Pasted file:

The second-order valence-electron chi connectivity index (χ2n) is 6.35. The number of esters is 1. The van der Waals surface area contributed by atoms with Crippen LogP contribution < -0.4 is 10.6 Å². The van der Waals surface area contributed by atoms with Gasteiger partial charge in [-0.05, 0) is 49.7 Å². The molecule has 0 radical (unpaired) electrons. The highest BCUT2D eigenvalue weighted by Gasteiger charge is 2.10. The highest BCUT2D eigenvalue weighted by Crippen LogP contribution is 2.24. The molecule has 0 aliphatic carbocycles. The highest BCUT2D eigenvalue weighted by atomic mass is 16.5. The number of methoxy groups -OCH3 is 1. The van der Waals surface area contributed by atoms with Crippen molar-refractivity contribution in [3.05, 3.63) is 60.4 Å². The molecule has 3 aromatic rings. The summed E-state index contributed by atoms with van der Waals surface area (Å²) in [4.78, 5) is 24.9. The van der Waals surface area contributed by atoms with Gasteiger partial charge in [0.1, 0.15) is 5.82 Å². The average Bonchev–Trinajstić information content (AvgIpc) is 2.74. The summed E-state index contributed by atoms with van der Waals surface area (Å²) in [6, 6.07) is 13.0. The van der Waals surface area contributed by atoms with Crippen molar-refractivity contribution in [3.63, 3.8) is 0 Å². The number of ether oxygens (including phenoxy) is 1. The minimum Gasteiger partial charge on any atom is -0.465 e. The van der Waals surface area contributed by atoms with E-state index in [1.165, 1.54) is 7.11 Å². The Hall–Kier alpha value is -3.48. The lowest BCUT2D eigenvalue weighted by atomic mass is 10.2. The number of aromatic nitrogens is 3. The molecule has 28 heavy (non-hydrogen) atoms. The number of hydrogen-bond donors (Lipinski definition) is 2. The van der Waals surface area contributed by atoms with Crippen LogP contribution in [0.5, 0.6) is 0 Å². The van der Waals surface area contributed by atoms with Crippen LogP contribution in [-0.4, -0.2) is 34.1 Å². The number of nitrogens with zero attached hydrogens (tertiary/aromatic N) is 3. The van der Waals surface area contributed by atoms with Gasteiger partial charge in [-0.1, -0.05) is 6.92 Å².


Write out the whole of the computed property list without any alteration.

The second-order valence-electron chi connectivity index (χ2n) is 6.35. The number of esters is 1. The van der Waals surface area contributed by atoms with Crippen LogP contribution < -0.4 is 10.6 Å². The van der Waals surface area contributed by atoms with Gasteiger partial charge in [-0.05, 0) is 49.7 Å². The molecule has 0 radical (unpaired) electrons. The highest BCUT2D eigenvalue weighted by Gasteiger charge is 2.10. The highest BCUT2D eigenvalue weighted by Crippen LogP contribution is 2.24. The molecule has 0 aliphatic carbocycles. The highest BCUT2D eigenvalue weighted by atomic mass is 16.5. The number of methoxy groups -OCH3 is 1. The van der Waals surface area contributed by atoms with Crippen molar-refractivity contribution in [3.05, 3.63) is 60.4 Å². The molecule has 3 aromatic rings. The summed E-state index contributed by atoms with van der Waals surface area (Å²) in [4.78, 5) is 24.9. The van der Waals surface area contributed by atoms with Gasteiger partial charge in [0.1, 0.15) is 5.82 Å². The average Bonchev–Trinajstić information content (AvgIpc) is 2.74. The summed E-state index contributed by atoms with van der Waals surface area (Å²) in [6, 6.07) is 13.0. The van der Waals surface area contributed by atoms with Crippen molar-refractivity contribution in [3.63, 3.8) is 0 Å². The number of ether oxygens (including phenoxy) is 1. The minimum Gasteiger partial charge on any atom is -0.465 e. The van der Waals surface area contributed by atoms with E-state index in [1.165, 1.54) is 7.11 Å². The Hall–Kier alpha value is -3.48. The lowest BCUT2D eigenvalue weighted by atomic mass is 10.2. The number of aromatic nitrogens is 3. The molecule has 28 heavy (non-hydrogen) atoms. The number of hydrogen-bond donors (Lipinski definition) is 2. The van der Waals surface area contributed by atoms with Crippen LogP contribution in [0.5, 0.6) is 0 Å². The van der Waals surface area contributed by atoms with Crippen LogP contribution in [-0.4, -0.2) is 34.1 Å². The number of nitrogens with zero attached hydrogens (tertiary/aromatic N) is 3. The van der Waals surface area contributed by atoms with Gasteiger partial charge in [-0.1, -0.05) is 6.92 Å².